In the early hours of the morning, 125 years ago today, London's autumn of terror continued. The man we know as Jack The Ripper claimed the third of his victims... and then, because that didn't go too well, an immediate fourth. These twin murders stirred panic in the capital - the 'double event' they called it - reigniting fear after a three week hiatus. Jack had his nickname by now too, thanks to a signed letter sent to the press a few days before, backed up almost immediately by butchery on the streets. So I'm continuing my quest to visit the five confirmed murder sites as the anniversaries pass, comparing what happened then to what's there now. Number three today, and I'll hold over number four until tomorrow.
The third of the Ripper's murders took place on Berner Street, a narrow thoroughfare on the south side of Commercial Road. Jack's previous murders had been some distance away, indeed he spaced out his five attacks with aplomb. This was a densely packed residential area, with two storey terraces crowded together in fairly grim conditions. At number 40 was the International Working Men's Educational Club, a radical venue where Social Democrats and anarchists met to debate and entertain. Beside them was a gated yard, nine feet wide, then two cottages occupied by cigarette makers and tailors, then a corner shop. A fairly anonymous spot, but not for long.
ElizabethStride was originally from Sweden, a 45 year old who'd been in London since her 20s. She and her husband had run a coffee shop in Poplar, but the marriage didn't hold together and Elizabeth ended up in the workhouse. She became a court regular, charged with being drunk and disorderly, and ended up in lodgings in the poorest part of Spitalfields. By chance Dr Barnardo popped in four days before the murder to chat about his latest philanthropic plans - he'd be one of the witnesses to identify the body later.
Elizabeth spent her final evening drinking, and being seen with an assortment of men. These included "a short man with a dark moustache", "a stout clean-shaven man in a round cap" and "a young man wearing a deerstalker". The very last sighting was by a Hungarian immigrant who spoke no English. He saw a short man about 30 years old wrestling with Elizabeth by the roadside, but assumed he was witnessing a domestic argument and fled. Discovery of Stride's body came at 1am when the steward of the International Working Men's Educational Club returned by cart to Dutfield's Yard. His pony reared up at something unusual in the darkness, which a lit match showed to be the prone body of a woman. Only when the other club members came looking did the gash across her throat become clear, and a doctor summoned to the scene a few minutes later confirmed that she'd bled to death. But that was it for injuries... no removal of bodily organs or gruesome disembowelling. Elizabeth got off relatively lightly, at least compared to the Ripper's other four victims, indeed most experts believe the steward's unexpected return cut short his dastardly plan.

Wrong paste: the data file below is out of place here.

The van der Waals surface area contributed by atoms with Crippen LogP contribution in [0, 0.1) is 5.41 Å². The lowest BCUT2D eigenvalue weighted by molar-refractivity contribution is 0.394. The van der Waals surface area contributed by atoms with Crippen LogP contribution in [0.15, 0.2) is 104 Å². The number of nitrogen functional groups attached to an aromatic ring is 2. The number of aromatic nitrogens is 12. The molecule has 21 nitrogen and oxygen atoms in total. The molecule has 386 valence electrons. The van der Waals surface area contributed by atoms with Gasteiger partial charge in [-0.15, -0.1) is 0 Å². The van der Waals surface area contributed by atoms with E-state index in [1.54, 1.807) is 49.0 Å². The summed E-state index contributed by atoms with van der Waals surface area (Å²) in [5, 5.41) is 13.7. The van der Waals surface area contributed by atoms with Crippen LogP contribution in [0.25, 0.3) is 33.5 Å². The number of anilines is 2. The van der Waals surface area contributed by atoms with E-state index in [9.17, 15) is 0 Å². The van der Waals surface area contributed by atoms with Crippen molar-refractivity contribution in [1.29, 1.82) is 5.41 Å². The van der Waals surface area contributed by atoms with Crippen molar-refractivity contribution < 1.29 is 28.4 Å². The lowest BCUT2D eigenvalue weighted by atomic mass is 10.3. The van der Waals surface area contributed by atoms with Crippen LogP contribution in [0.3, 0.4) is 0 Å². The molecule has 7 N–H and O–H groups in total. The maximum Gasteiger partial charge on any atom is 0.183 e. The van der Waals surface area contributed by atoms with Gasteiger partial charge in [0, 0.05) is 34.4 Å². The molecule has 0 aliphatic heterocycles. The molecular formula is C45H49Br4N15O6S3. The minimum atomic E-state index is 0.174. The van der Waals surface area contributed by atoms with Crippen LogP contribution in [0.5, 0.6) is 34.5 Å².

The International Working Men's Educational Club became a shop a few years later, then in 1909 it and several neighbouring buildings were demolished to make way for a school. That building survives as Harry Gosling Primary, a very typical three-storey LCC school, which means (somewhat inappropriately) that the precise murder site lies somewhere in the playground. In another Edwardian building nextdoor is the Tommy Flowers Centre, now a Tower Hamlets Pupil Referral Unit but previously an ICT centre named after a Bletchley Park pioneer. And across the street is Bernhard Baron House, built by Basil Henriques (in the 1920s) as a community centre to give local Jewish children welfare work and recreation. All sorts of games, skills and arts and crafts were available in its 125 rooms, that is until the local Jewish community moved on, and the place is now, that's right, flats. Berner Street has since been renamed Henriques Street in Basil's honour.
Education aside, Henriques Street is a fairly sorry-looking road today. A hotchpotch of unloved old and unlovely new buildings lines the eastern side, while a private car park drags down the other. The short parade of shops has a Bangladeshi flavour, including a travel agents and a tailor - the latter an apt nod back to 1888. Beyond the crossroads stand stacks of flats from various council eras, as yet some distance from gentrification. At the top end, near Commercial Road, graffiti on one wall gives the street an alternate name - that's Elisabeth Stride Street (1843-1888). And in one empty plot close by, where litter-strewn earth is pecked over by crows and pigeons, you can still get a vague sense of the hemmed-in space where the Ripper's third victim breathed her last. Such was Jack's bloodlust that within the hour a fourth would join her.